Ultimate Challenge: A Sharp King's Indian Reversed

The following game is an exciting encounter in the King's Indian with reversed colors. Thomas_A_Anderson as White attacked on the kingside, while Zor as Black tried to get through on the queenside, sacrificing a piece in return for two strong pawns. The game became razor sharp and eventually a just draw was agreed.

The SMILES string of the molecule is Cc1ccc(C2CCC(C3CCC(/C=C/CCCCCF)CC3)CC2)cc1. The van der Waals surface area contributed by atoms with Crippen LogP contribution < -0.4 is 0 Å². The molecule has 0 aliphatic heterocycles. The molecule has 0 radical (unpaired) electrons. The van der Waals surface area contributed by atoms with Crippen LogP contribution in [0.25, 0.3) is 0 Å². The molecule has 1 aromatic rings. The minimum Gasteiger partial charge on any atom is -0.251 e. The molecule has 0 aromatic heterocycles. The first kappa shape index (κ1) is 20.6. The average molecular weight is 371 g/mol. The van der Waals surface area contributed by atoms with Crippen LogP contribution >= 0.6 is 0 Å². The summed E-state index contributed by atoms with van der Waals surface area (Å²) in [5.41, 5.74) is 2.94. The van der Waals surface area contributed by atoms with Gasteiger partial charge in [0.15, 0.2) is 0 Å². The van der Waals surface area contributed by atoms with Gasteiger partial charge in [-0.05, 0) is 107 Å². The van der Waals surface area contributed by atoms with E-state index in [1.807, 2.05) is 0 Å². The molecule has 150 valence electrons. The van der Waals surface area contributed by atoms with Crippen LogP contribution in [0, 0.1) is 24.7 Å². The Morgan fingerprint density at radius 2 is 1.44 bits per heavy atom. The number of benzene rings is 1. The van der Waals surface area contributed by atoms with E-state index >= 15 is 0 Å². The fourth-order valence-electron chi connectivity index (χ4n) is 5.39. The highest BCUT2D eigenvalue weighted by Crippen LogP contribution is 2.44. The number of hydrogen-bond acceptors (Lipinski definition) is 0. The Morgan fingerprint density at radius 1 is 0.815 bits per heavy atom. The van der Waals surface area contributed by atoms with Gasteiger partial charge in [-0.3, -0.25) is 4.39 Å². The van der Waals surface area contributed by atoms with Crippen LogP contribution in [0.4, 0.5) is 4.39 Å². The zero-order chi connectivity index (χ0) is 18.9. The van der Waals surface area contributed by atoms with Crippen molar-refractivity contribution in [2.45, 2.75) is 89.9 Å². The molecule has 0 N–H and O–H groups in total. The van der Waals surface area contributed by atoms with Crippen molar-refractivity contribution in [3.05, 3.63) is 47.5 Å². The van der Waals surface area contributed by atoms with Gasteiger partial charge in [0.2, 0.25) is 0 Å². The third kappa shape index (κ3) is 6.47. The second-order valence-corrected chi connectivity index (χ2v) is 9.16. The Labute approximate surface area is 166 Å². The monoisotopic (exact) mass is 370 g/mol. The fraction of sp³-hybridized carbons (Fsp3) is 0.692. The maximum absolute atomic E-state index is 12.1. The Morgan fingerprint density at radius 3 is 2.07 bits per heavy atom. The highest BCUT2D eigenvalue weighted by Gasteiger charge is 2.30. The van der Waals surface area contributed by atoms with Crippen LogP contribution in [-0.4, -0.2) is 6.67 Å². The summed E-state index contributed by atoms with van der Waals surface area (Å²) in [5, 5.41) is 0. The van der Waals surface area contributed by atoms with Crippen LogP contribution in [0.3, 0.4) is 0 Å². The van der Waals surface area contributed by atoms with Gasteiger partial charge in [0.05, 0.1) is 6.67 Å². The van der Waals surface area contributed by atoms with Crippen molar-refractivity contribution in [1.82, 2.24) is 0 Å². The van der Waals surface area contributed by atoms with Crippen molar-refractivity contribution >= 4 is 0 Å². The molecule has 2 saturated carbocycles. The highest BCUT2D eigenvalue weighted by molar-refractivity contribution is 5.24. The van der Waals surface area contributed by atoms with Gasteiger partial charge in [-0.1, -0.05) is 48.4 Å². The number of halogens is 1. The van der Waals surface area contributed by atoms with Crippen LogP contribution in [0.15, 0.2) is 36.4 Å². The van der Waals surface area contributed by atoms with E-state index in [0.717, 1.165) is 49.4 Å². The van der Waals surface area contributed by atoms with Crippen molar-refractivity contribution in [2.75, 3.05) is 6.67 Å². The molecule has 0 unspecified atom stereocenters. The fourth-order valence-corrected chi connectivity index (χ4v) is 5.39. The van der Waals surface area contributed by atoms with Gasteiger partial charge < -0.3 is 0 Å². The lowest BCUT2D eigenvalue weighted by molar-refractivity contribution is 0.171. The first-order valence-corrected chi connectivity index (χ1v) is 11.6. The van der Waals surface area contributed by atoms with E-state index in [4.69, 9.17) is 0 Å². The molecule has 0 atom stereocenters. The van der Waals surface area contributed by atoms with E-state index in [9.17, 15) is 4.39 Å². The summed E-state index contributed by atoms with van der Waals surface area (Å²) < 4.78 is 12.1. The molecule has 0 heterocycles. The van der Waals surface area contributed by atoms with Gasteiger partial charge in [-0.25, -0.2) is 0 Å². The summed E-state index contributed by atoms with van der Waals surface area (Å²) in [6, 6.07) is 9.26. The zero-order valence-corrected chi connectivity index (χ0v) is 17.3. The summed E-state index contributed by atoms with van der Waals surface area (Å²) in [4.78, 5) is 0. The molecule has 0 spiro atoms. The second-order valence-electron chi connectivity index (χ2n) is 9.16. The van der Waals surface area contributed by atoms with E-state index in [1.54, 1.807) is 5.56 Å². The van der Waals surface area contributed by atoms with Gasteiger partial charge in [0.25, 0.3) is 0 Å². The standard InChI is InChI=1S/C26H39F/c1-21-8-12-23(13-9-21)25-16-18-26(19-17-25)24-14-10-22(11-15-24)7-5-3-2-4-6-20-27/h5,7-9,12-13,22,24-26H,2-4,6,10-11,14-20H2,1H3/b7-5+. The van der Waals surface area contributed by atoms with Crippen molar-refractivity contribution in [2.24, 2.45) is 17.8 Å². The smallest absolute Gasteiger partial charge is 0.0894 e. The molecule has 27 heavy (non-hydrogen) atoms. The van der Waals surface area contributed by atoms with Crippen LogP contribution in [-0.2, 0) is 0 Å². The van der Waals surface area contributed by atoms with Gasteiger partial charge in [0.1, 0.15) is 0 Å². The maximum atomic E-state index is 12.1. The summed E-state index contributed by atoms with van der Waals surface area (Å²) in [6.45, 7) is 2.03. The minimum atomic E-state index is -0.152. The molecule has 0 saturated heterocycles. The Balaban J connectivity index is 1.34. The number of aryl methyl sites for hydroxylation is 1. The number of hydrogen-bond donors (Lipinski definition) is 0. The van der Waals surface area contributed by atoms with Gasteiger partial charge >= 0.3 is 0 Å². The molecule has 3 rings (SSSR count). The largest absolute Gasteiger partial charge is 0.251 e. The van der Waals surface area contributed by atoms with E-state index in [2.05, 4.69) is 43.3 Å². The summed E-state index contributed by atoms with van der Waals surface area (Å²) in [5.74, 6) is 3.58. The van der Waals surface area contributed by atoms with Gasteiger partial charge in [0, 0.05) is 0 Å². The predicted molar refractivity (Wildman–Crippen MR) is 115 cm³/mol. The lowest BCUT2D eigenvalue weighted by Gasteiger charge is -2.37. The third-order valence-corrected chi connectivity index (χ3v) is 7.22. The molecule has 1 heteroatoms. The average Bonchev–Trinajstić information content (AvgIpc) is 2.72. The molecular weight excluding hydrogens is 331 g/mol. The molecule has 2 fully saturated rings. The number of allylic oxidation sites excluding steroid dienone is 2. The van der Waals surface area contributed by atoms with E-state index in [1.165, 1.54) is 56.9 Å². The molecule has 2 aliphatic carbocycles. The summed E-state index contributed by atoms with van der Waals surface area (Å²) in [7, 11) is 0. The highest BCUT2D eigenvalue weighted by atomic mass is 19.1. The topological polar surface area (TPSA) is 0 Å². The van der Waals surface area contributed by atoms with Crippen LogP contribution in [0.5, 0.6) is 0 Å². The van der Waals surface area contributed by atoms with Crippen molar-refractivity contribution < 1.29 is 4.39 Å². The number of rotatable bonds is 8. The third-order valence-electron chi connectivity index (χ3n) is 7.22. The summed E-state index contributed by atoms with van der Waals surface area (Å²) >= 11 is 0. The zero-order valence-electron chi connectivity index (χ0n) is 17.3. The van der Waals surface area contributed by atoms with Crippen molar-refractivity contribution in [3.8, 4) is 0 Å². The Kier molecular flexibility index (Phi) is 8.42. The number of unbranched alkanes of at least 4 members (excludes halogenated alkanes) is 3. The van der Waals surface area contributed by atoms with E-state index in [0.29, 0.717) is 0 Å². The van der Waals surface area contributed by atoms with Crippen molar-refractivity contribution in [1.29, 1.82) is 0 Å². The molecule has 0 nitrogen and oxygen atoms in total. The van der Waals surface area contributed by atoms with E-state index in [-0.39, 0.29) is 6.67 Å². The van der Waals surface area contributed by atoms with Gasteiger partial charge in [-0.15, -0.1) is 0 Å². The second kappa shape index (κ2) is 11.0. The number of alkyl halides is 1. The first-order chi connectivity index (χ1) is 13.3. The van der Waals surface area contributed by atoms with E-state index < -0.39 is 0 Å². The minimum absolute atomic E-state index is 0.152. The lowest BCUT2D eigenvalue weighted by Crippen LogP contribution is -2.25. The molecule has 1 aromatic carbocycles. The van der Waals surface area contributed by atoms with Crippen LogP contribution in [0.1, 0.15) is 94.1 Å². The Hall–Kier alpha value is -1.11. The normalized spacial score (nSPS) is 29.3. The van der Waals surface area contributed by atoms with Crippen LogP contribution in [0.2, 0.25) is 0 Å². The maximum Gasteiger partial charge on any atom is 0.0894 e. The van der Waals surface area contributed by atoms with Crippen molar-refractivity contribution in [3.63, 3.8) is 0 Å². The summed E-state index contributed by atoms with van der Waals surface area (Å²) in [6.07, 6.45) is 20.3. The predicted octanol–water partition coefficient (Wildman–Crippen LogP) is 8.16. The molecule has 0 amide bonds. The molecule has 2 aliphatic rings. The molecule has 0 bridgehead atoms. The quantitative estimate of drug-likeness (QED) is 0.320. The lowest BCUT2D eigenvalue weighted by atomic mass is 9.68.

[Event "Long 90' + 30'', Unrated, Infinity Ches"] [Site "?"] [Date "2017.04.26"] [Round "3"] [White "Thomas_A_Anderson (ct)"] [Black "Zor"] [Result "1/2-1/2"] [ECO "A08"] [WhiteElo "2646"] [BlackElo "2563"] [Annotator "GM Lutz"] [PlyCount "105"] [EventDate "2017.??.??"] [TimeControl "5400+30"] 1. Nf3 {[%emt 0:00:26]} ({To get an understanding of the mutual ideas that occurred in the game, here's a sample from a 'human' game in the King's Indian with the 'right colors', i.e. Black fianchettoes the king's bishop and White gets an advantage in space.} 1. d4 Nf6 2. c4 g6 3. Nc3 Bg7 4. e4 d6 5. Nf3 O-O 6. Be2 e5 7. O-O Nc6 8. d5 Ne7 9. Ne1 Ne8 10. Nd3 f5 11. f3 f4 12. Bd2 g5 13. c5 Ng6 14. cxd6 cxd6 15. Nf2 h5 16. a4 Rf7 17. h3 Bf8 18. Ra3 Rg7 19. a5 Nh8 20. Kh2 Nf6 21. Rh1 Nf7 22. Kg1 Nh6 23. Kf1 Rg6 24. Nb5 a6 25. Nc3 g4 26. hxg4 hxg4 27. Na4 gxf3 28. gxf3 Bd7 29. Nb6 Rb8 30. Nxd7 Qxd7 31. Ke1 Qg7 32. Bf1 Be7 33. Ke2 Ne8 34. Qe1 Nc7 {and a draw was agreed, Bischoff,K-Rapport,R (Deizisau 2012)}) 1... d5 {[%emt 0:00:00] [%B]} 2. g3 {[%emt 0:00:44]} c5 { [%emt 0:00:00] [%B]} 3. Bg2 {[%emt 0:00:14]} Nf6 {[%emt 0:00:00] [%B]} 4. O-O { [%emt 0:00:19]} e6 {[%emt 0:00:01] [%B]} 5. d3 {[%emt 0:02:47]} Nc6 {[%emt 0: 00:01] [%B]} 6. Nc3 {[%emt 0:02:00]} Be7 {[%emt 0:06:12]} 7. e4 {[%emt 0:02:51] } d4 {[%emt 0:04:43]} 8. Ne2 {[%emt 0:00:06]} e5 {[%emt 0:00:15]} 9. h3 { [%emt 0:16:49]} O-O {[%emt 0:01:40]} 10. Ne1 {[%emt 0:04:09]} Ne8 {[%emt 0:03: 11] By comparison to the game Bischoff-Rapport after Black's 9th move (see above) White is two tempi up (one tempo for being White, the other since Black played ...e7-e6 und ...e6-e5). But one of White's extra moves is the not so useful h2-h3, so White is only one real tempo up. One can discuss by what degree this improves White's position. I personally nevertheless would like to play Black's position.} 11. f4 {[%emt 0:00:12]} f6 {[%emt 0:00:45]} 12. f5 { [%emt 0:04:05] White goes for the typical 'running game', putting all his hopes on the attack on the kingside with g3-g4-g5...} b5 {[%emt 0:06:17] ... but Black is not lazy either, preparing ...c5-c4. Who comes first on 'his' wing, White or Black? One should note that if Blacks get through on the queenside it means a material gain - whereas White breaking through on the kingside means mate.} 13. g4 {[%emt 0:01:39]} Nd6 {[%emt 0:11:59]} 14. h4 { [%emt 0:03:45]} Bd7 {[%emt 0:04:10]} 15. Nf3 {[%emt 0:03:51]} Rc8 {[%emt 0:03: 27]} 16. Rf2 {[%emt 0:07:17] The key point in this structure is to keep an eye on both wings. The rook on f2 might move to g2, supporting the thrust g4-g5. On the other other side, the rook helps defending the c2-pawn and prepares moving the bishop to f1, another defensive resource.} c4 {[%emt 0:04:32]} 17. Ng3 {[%emt 0:07:55]} Nf7 $6 {[%emt 0:01:53] Black also plays a double purpose move: Moving the knight to f7 stops g4-g5 and frees the e7-bishop for an attack on the queenside. But it is more accurate to take on d3 first.} (17... cxd3 $1 18. cxd3 Nf7 $15 {would have been Black's most accurate continuation, along the lines of the game Bischoff-Rapport above. Compared to the game, when Black closed the queenside with ...c4-c3, Black has a direct avenue to White's camp along the c-file. On the other hand, White has more 'breathing space' for his pieces and can develop his c1-bishop and his a1-rook. I prefer Black here.} ) 18. Bf1 {[%emt 0:02:20]} c3 $6 {[%emt 0:00:59] This is a critical junction. By moving the pawn to c3, Black corners in the a1-rook and the c1-bishop. But on the other hand Black's attacking potential on the queenside is sharply reduced, as it is not so easy anymore to open lines.Therefore Black's choice is dubious and taking on d3 has to be preferred.} (18... cxd3 {was still the most natural continuation. But here White has the additional option of taking back with the bishop:} 19. Bxd3 Nb4 {with an unclear position. Eventually Black will have to exchange on d3, relieving White from the bishop that is usually buried behind the pawn. So if Black had intended to take on d3, it should have happened one move earlier.}) 19. b3 {[%emt 0:01:14] Of course White tries to avoid opening the queenside.} Kh8 {[%emt 0:01:34]} (19... b4 { was possible, so that Black can open the a-file with ...a7-a5-a4. But then Black doesn't have the b4-square for his pieces. So if Black follows up with .. .a5-a4xb3, White can take back with cxb3, keeping the position as closed as possible.}) 20. a3 {[%emt 0:03:15] Now White can avoid a Black pawn lever on the queenside. It seems that Black has no more attacking ideas at the queenside, but he still has a piece sacrifice at his disposal.} (20. Rg2 a5 { intending ...a5-a4 to open the a-file. Black still has the b4-square for his knight or bishop.}) 20... a5 {[%emt 0:04:49]} 21. Bh3 {[%emt 0:01:57] Presumably White considered that - due to Black's 18...c3 - he has plenty of time to prepare his attack. But in fact Black has an idea (the sacrifice of a piece), so White shouldn't dally around. The next few moves by White don't really help in supporting g4-g5, White's main attacking idea. Putting the bishop on h3 only blocks the h-file.} (21. Rg2 {goes straight for the preparation of g4-g5. After e.g.} Be8 22. Nh1 $5 {White is ready for g4-g5.} Nd6 {Black should play some moves aimed at defending the kingside. That way Black is not in danger losing, but on the other hand he cannot make any improvements on th queenside. The d6-knight blocks the e7-bishop, so the idea of playing ...a5-a4 and ...Nxb4 no longer works.} ({Becoming active on the queenside is now out of the question:} 22... a4 23. b4 Nxb4 $2 24. axb4 Bxb4 25. g5 {and White is already very fast in his attack. One should notice that with the queen on d1, threats like g5-g6 followed by an eventual Qh5 are in the air.}) (22... h6 {doesn't stop g4-g5, as White can still play e.g. Nf2-h3.} ) 23. Be2 (23. g5 $6 g6 {opens up the position in Black's favour.}) 23... Rg8 24. Nf2 $11 {and the position is about balanced. If White plays g4-g5, Black is ready to counter with ...g7-g6. On the other hand, with his pieces aimed at defending the kingside, Black lacks attacking ressources on the queenside.}) 21... Rc7 {[%emt 0:02:53]} 22. Rh2 {[%emt 0:02:55]} Rg8 {[%emt 0:00:00]} 23. Qe2 {[%emt 0:03:28]} Ra7 {[%emt 0:00:00] Apparently Black didn't appreciate yet the idea of sacrificing the knight against two pawns. A few moves later the rook moves to b7, so the text move looks like a loss of time.} 24. Kh1 { [%emt 0:01:33] White moves the king before Black opens the g-file with ... g7-g6, but with his next move Black makes clear that Black has other intentions.} h6 {[%emt 0:04:33] Black now has two pawns and three pieces aiming at the critical g4-g5 square. White has to do some regrouping until he can renew his threat. One should notice that moving the bishop to h3 and the king to h1 has hindered the manoeuvre Ng3-h1-f2-h3.} 25. Bf1 {[%emt 0:05:04]} Be8 {[%emt 0:01:24]} 26. Qg2 {[%emt 0:02:41]} Rb7 {[%emt 0:00:00]} 27. Be2 { [%emt 0:00:12] Now White only has to move the knight to f1 and then he is ready for g4-g5, as the h6-pawn is pinned. So Black has to come up with something.} (27. Rb1 $5 {is a precaution aginst the ensuing sacrifice on b4, but Black might play} Bd7 {intending ...Qf8, e.g.} 28. Be2 Qf8 29. Ra1 { and now again} a4 30. b4 Nxb4 31. axb4 Bxb4 {is strong, e.g.} 32. g5 Be7 33. gxh6 gxh6 34. h5 Rg7 35. Nh4 Qe8 36. Ng6+ Kg8 {and White cannot come through on the kingside while Black's pawns on the queenside are rolling.}) 27... a4 { [%emt 0:00:50]} 28. b4 {[%emt 0:00:09]} Nxb4 {[%emt 0:03:28] There it is, Black sacrifices a piece. He gets two dangerous pawns in return, but Black has to consider that White can immediately play g4-g5. It's difficult to say what caused Black to go for this sacrifice: Did the engine see the positive effects or did it just consider that doing nothing has negative consequences? Eiter way, now White has to play accurately to keep the balance.} 29. axb4 {[%emt 0: 00:20]} Bxb4 {[%emt 0:00:00]} 30. g5 {[%emt 0:00:10]} Bf8 {[%emt 0:01:24]} 31. g6 {[%emt 0:00:45] White finds an elegant way to bring his knight to e6, but also closes his attacking lines against Black's king. But alternatives are already too slow.} (31. Qg1 b4 32. Rg2 {followed Nh5 and opening the g-file would be strong if Black had not counterplay. But unfortunately for White after } b3 $19 {Black's pawns are already close to queening.}) 31... Nd6 {[%emt 0:01: 15]} 32. Ng5 {[%emt 0:07:11] Bringing the knight to e6.} b4 {[%emt 0:01:28] Taking the g5-knight would be desastrous in view of the open h-file against Black's king, but Black can simply advance his pawns.} (32... fxg5 $2 33. hxg5 $18) 33. Ne6 {[%emt 0:01:36] White intends Nh5 and then taking or h6 or f6 is in the air. But Black has two strong passed pawns...} Qb6 {[%emt 0:00:02]} 34. Bd1 {[%emt 0:01:43] White clears the second rank so that he can return his extra piece against one of Black's passed pawns. White is struggling to stay in the game.} (34. Nh5 b3 35. cxb3 axb3 $17 {is good for Black.}) 34... b3 { [%emt 0:00:36]} 35. cxb3 {[%emt 0:00:04]} axb3 {[%emt 0:00:17]} 36. Qf3 { [%emt 0:01:09]} b2 {[%emt 0:00:00]} 37. Bxb2 {[%emt 0:00:08]} cxb2 {[%emt 0:02: 48]} 38. Rb1 {[%emt 0:00:12]} Be7 {[%emt 0:02:39] If Black looks for improvements over the game he must start looking here. But even then it is not clear whether Black could have done better.} (38... Qb4 $5 {aims at e1} 39. Rhxb2 (39. Re2 Qa3 $17 {and Black's queen hinders White's attack on the kingside.}) 39... Qxb2 40. Rxb2 Rxb2 {with some material advantage to Black, but White can stay in the game with} 41. Nh5 Nb7 $5 {intending ...Nc5} (41... Bd7 42. Nd8 Be7 43. Nf7+ Nxf7 44. gxf7 Rf8 45. Nxg7 Rxf7 46. Ne6 {also gives White counterplay}) (41... Be7 42. Nhxg7 Rxg7 43. Qh5 Rh7 {and White at least has} 44. Qf3 Rg7 45. Qh5 $11 {with a repetition of moves}) 42. Ng5 $5 {and the game is still far from clear} (42. Qg4 Nc5)) (38... Bd7 $5 {is another option}) 39. Rc2 {[%emt 0:00:49] White now should not (and does not have to) take the b2-pawn.} (39. Rhxb2 Qxb2 40. Rxb2 Rxb2 41. Nh5 Bd7 {and Black has a crucial extra tempo compared to lines after 38...Qb4 (see above).} 42. Nhxg7 Rxg7 43. Qh5 Bxe6 44. Qxh6+ Kg8 45. fxe6 Rb1 $19) (39. Nh5 Bd7) 39... Bc6 {[%emt 0:00: 01]} (39... Bd7 $6 {makes White's life easy after} 40. Nc5 {followed by taking on d7 and b2.}) 40. Nh5 {[%emt 0:08:08] Taking on g7 followed by Qh5 is a threat now.} Nxf5 {[%emt 0:00:00] Black initiates a series of mutual sacrifices. It look strange, but the game is still balanced.} (40... Qa6 { allows White an attack on the kingside:} 41. Nhxg7 (41. Rcxb2 $2 {is inaccurate:} Rxb2 42. Rxb2 Qa1 $17 {(threatening ...Nxf5)} 43. Nhxg7 $2 Qxb2 44. Qh5 Qc1 $19 {and White's attack is stopped}) 41... Rxg7 42. Rbxb2 Rxb2 43. Rxb2 Qa1 44. Qh5 Kg8 (44... Qc1 45. Rc2 $18) 45. Rb8+ Ne8 46. Nc7 Kf8 47. Ne6+ Kg8 48. Nc7 $11 {with a repetition of moves}) 41. Qxf5 {[%emt 0:00:06]} Qa6 { [%emt 0:00:44]} 42. Rcxb2 {[%emt 0:00:10]} (42. Nhxg7 $2 Qxd3 $19) 42... Rxb2 { [%emt 0:01:58]} 43. Rxb2 {[%emt 0:00:00]} Qa1 {[%emt 0:00:14]} 44. Nhxg7 { [%emt 0:00:54] Now it is White's turn to shed some more material. As the great Michail Tal once said: "It doesn't matter how many of your pieces are hanging, your opponent can take only one at a time." Indeed, Black has three possible captures, but no way to an advantage.} (44. Rd2 Qc1 45. Qf2 Bb4 $17) 44... Qxb2 {[%emt 0:01:17]} (44... Qxd1+ 45. Kh2 Bd7 46. Qf2 {only favours White.}) (44... Rxg7 $2 {is even worse:} 45. Rb8+ Rg8 46. g7#) 45. Qh5 {[%emt 0:00:29]} Qd2 { [%emt 0:00:13]} 46. Nf5 {[%emt 0:00:08]} Rxg6 {[%emt 0:01:03] ... and now it's Black's turn.} (46... Be8 47. Nxh6 ({or} 47. Nxe7 Bd7 $11) 47... Qe1+ 48. Kh2 Qf2+ 49. Kh3 Qf1+ 50. Kh2 {is another way to the draw}) 47. Qxg6 {[%emt 0:00: 15]} Qxd1+ {[%emt 0:00:03]} 48. Kh2 {[%emt 0:00:12]} Qe2+ {[%emt 0:00:54]} 49. Kh3 {[%emt 0:00:11]} Qf1+ {[%emt 0:00:10] Technically this is Black's only move to prevent a loss, but of course it is sufficient.} (49... Qxd3+ $2 50. Ng3 $18 {would be inappropriately greedy.}) 50. Kg4 {[%emt 0:00:25]} Qe2+ { [%emt 0:01:31]} 51. Kh3 {[%emt 0:00:11]} Qf1+ {[%emt 0:00:30]} 52. Kg4 { [%emt 0:00:41]} Qe2+ {[%emt 0:02:10]} 53. Kh3 {[%emt 0:00:08] And the players agreed to a draw. Even though I am somewhat critical of 18...c3, there are not so many improvements for either side in the subsequent play. A game that shows that even draws can be exciting!} 1/2-1/2